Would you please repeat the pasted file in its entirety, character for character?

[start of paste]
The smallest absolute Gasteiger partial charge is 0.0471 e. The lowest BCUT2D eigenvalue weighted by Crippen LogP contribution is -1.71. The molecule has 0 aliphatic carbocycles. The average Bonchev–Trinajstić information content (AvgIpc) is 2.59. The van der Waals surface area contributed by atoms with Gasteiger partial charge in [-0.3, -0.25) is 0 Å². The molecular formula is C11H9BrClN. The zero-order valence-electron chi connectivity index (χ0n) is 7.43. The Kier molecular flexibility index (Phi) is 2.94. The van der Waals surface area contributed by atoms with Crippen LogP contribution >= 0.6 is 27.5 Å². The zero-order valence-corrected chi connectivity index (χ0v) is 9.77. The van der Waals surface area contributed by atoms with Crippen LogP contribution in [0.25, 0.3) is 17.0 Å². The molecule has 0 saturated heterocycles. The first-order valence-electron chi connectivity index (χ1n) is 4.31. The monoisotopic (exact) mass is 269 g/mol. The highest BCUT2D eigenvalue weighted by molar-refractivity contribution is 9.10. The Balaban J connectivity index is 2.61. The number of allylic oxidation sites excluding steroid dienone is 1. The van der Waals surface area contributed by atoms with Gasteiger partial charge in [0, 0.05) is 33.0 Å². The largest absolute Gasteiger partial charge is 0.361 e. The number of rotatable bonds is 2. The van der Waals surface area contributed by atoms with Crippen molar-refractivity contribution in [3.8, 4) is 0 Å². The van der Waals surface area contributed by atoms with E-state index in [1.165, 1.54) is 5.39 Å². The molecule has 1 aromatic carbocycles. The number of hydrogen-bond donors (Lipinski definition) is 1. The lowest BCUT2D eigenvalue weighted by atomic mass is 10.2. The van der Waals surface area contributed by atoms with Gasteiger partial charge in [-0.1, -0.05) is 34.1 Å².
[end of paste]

The smallest absolute Gasteiger partial charge is 0.0471 e. The lowest BCUT2D eigenvalue weighted by Crippen LogP contribution is -1.71. The molecule has 0 aliphatic carbocycles. The average Bonchev–Trinajstić information content (AvgIpc) is 2.59. The van der Waals surface area contributed by atoms with Gasteiger partial charge in [-0.3, -0.25) is 0 Å². The molecular formula is C11H9BrClN. The zero-order valence-electron chi connectivity index (χ0n) is 7.43. The Kier molecular flexibility index (Phi) is 2.94. The van der Waals surface area contributed by atoms with Crippen LogP contribution >= 0.6 is 27.5 Å². The zero-order valence-corrected chi connectivity index (χ0v) is 9.77. The van der Waals surface area contributed by atoms with Crippen LogP contribution in [0.25, 0.3) is 17.0 Å². The molecule has 0 saturated heterocycles. The first-order valence-electron chi connectivity index (χ1n) is 4.31. The monoisotopic (exact) mass is 269 g/mol. The highest BCUT2D eigenvalue weighted by molar-refractivity contribution is 9.10. The Balaban J connectivity index is 2.61. The number of allylic oxidation sites excluding steroid dienone is 1. The van der Waals surface area contributed by atoms with Gasteiger partial charge in [0, 0.05) is 33.0 Å². The largest absolute Gasteiger partial charge is 0.361 e. The number of rotatable bonds is 2. The van der Waals surface area contributed by atoms with Crippen molar-refractivity contribution in [3.8, 4) is 0 Å². The van der Waals surface area contributed by atoms with E-state index in [1.165, 1.54) is 5.39 Å². The molecule has 1 aromatic carbocycles. The number of hydrogen-bond donors (Lipinski definition) is 1. The lowest BCUT2D eigenvalue weighted by atomic mass is 10.2. The van der Waals surface area contributed by atoms with Gasteiger partial charge in [-0.1, -0.05) is 34.1 Å².